One of the keys for us as we were thinking through the Bible Studies for Life launch, was the issue of engaging culture. We wanted leaders and learners to discover how to relate to culture biblically. Rather than fearing culture, we should be aware of the potential of culture to affect us as well as the opportunities we have to affect it.
This is why it is imperative that we get biblical direction for life right now.
Engaging the Culture Requires Understanding the Culture
Generally speaking, culture is the behaviors and beliefs unique to a particular social, ethnic, or age group, especially reflected in the arts, fashion, and education. We can make very large references (“American culture” or “Kenyan culture”), or reference smaller cultures (“skater culture” or “business culture”). These smaller groups are often called “sub-cultures.”
Over time Christians seem to have lost touch with what cultures actually represent. We often hear about the danger of culture. Some are encouraged to avoid culture altogether like it is a poison or disease.
At its root, culture is a reflection of the people who compose it. Cultures are not evil of themselves otherwise Jesus would not have come as a first century Jewish man.
Christ and Culture
During His earthly life and ministry, Jesus lived and experienced life as any other resident of Palestine. He did not float above the ground so as not to get dirty. He did not require a royal processional everywhere He traveled. He was a carpenter and lived as such. He walked through the same dusty streets, ate while reclining at the table, and wore sandals and a robe just like all of His friends.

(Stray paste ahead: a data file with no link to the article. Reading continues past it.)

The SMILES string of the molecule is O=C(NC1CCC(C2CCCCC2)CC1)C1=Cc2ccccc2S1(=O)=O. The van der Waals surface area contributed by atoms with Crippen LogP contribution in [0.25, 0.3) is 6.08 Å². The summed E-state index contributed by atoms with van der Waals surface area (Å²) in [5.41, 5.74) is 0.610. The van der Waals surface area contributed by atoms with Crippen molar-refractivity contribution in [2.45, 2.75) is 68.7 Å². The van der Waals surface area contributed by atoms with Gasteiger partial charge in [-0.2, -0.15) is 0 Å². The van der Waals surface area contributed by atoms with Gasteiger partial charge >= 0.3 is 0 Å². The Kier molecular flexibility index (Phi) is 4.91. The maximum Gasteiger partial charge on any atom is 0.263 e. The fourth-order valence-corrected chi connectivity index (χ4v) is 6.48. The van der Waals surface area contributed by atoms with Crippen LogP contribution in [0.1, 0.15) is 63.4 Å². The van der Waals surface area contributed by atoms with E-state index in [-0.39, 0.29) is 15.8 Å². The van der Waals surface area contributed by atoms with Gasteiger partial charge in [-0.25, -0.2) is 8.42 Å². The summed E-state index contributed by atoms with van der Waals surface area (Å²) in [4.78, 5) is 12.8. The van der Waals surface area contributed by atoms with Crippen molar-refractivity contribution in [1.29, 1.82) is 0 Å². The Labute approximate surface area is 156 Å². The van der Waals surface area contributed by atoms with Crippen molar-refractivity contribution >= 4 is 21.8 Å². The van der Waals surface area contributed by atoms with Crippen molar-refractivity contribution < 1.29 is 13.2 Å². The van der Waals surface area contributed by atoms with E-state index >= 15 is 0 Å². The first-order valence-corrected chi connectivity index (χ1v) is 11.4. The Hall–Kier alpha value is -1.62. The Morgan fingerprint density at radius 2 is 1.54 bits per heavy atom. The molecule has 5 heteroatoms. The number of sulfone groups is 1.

At the same time, the negative things involved in that culture did not affect Him: Jesus was not greedy like the tax collectors, He did not revolt against the government like the zealots, nor was He a hypocrite like the Pharisees. He was fully engaged in the culture of His day, but never succumbed to the sinful components within it.
Christians Thriving in Modern Culture
We face the very same opportunities and challenges Jesus faced. We need to be able to engage culture without engorging ourselves on it. To put it another way, we should be able to bring the fruit of the spirit into culture without swallowing the bitterness it sometimes offers.
Here is an example: a group of people from Sherwood Baptist Church in Albany, Ga., recognized that movies are an important part of American culture. They also realized that cursing the darkness of the cinema only works so far, as it does not provide any kind of lightened alternative. So they formed Sherwood Pictures and began making movies. The first movie went to DVD and was shown locally. Soon, though, they had a string of movies that have done exceptionally well at movie theaters across the country: “Fireproof”, “Courageous”, and “Facing the Giants” are well known. Sherwood Pictures recognizes that you cannot influence culture from a distance; you must be a part of it. The pastor of Sherwood Baptist Church, Dr. Michael Catt, is a personal friend who has preached in my church. Dr. Catt and his fellowship deserve our support because they have engaged with the culture so effectively.